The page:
Sunday, 28 June 2015

James Schuyler

Paul Hoover regarded James Schuyler as “one of the most accomplished and insightful of the New York School poets”. A judgement which is adequately reflected in his 1980 Pulitzer Prize for Poetry award for his 1980 collection The Morning of the Poem.

Schuyler’s New York life, closely connected to other poets like Frank O’Hara and John Ashbery and a variety of visual artists such as Willem and Elaine de Kooning, Jane Freilicher, Larry Rivers, and Fairfield Porter gives the impression of a true urban, bohemian soul – he even lived in the Chelsea Hotel for a period of time. But as Hoover puts it: “Paradoxically [he is] one of the finest nature poets in contemporary American poetry.” His attention to the little, overlooked details and his “accurate ear for the cadences of speech and the rhythms of consciousness” (David Lehman) give his poetry something that transcends the urban surroundings they might originate from.

I highly recommend having a look around the resources on EPC and PennSound. It’s great stuff!

My own response takes inspiration from Schuyler’s “Letter To A Friend: Who Is Nancy Daum?” – but then I guess it goes a bit of a different route after the first line or two…


~ - ~

Letter to a digital jay (Who is JW?)
Remembering James Schuyler

All things real
no one just virtual
the violent pounding in my guts
wringing the sense of inside me
pulling me partially somewhere small
drowning the words
the tarnished safeness of inter
face flatness cracked shocked 
deep into security reset
halting setting curling off-focus stills
the doubt of every single syllable
floundering midsentence in pools
of black ink backspacing pages
the blushing shame utterly utterly
beating stuck in shrinking lungs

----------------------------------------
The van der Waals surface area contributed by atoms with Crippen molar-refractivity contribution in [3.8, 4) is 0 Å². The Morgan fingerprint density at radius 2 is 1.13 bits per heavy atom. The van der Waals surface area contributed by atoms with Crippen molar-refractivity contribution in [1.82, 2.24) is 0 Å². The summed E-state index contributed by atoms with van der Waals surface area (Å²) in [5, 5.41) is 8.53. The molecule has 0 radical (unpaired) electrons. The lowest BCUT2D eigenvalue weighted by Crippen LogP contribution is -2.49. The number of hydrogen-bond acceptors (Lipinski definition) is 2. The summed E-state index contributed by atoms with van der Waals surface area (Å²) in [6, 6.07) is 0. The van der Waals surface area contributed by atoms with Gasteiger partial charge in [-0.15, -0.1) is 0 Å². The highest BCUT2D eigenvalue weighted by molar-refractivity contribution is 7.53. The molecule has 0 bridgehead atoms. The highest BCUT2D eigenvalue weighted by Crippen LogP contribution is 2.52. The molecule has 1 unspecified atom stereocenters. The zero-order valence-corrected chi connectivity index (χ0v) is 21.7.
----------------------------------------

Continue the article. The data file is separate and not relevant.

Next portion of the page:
the hesitation
the helpless anger
the w.t.f. me of all people with
no harm to anyone
just words just words just
the misunderstood grope of ex
perimentation in the dark inside
as these solemn honour guards
with blazing torches my only
in the age of AA batteries
and usb leads 
just this a web
log of process
of mid air reckless that’s all
I am sure you understand

Wednesday, 24 June 2015

Bill Berkson

Bill Berkson is a true New York City child. He was born in Manhattan’s Upper Eastside in 1939 and attended Columbia University and the New School for Social Research, where he studied with Kenneth Koch in 1959. It was also Koch who introduced Berkson to many of the New York School poets like Frank O’Hara, Ted Berrigan and Anne Waldman, with many of which he collaborated in the following years.
Berkson left New York in the 1970s and moved to California where he began editing and publishing a series of poetry books and magazines under the Big Sky imprint. He also started to focus more on his work as an art critic. He was teaching art history and art writing at the San Francisco Art Institute from 1984 to 2008 and still holds the position of professor emeritus today. Berkson has received awards and fellowships from the National Endowment for the Arts, Yaddo, Artspace, the Poets Foundation, the Fund for Poetry, and the Briarcombe Foundation.


My response to his work focusses on his poem “Melting Milk”.



I was taught to think of it as an aggregate. Collection of items that are gathered together to form a total quantity. Melted trees to wet concrete. The shiny glister of the drop on the flat surface: broken sunshine. It is June and I have gathered my quantities in shaky cupped hands. I was taught to think of it as the world. He poured me a Whiskey Sour on clear crystal ice cubes. That was yesterday; I am passing today. Running down the page like quicksilver. I am room temperature. Call me tepid. I cool a little more with each surface augmentation. I cool a little more with each plunge. I was taught to think of it as I sat on the steamy side of the window. I am liquid. Now approaching Airdire. Drumgelloch. Running down a diagonal path across our lives: downhill. Always subject to gravity. Slipping down the drain pipe with the withered leaves of last spring. I was taught to think of it as a light solution. Watered down toxic goo. I trickle. Syrupy contemplations. I was taught to think of it as little as possible.

Sunday, 21 June 2015

Amiri Baraka

Image by Sharon Harris

The many faces of Amiri Baraka – there is no way I could ever do them justice in a short introduction like this. His work spans such a vast terrain - from his early Beat years in the 1950s and early 60s in Greenwich Village, where he co-edited the literary magazines Yugen and The Floating Bear, to his Harlem-based years after the death of Malcom X in 1965 which saw his involvement in Black Nationalism; and finally his turn to a more multicultural, Marxist approach in the 1970s.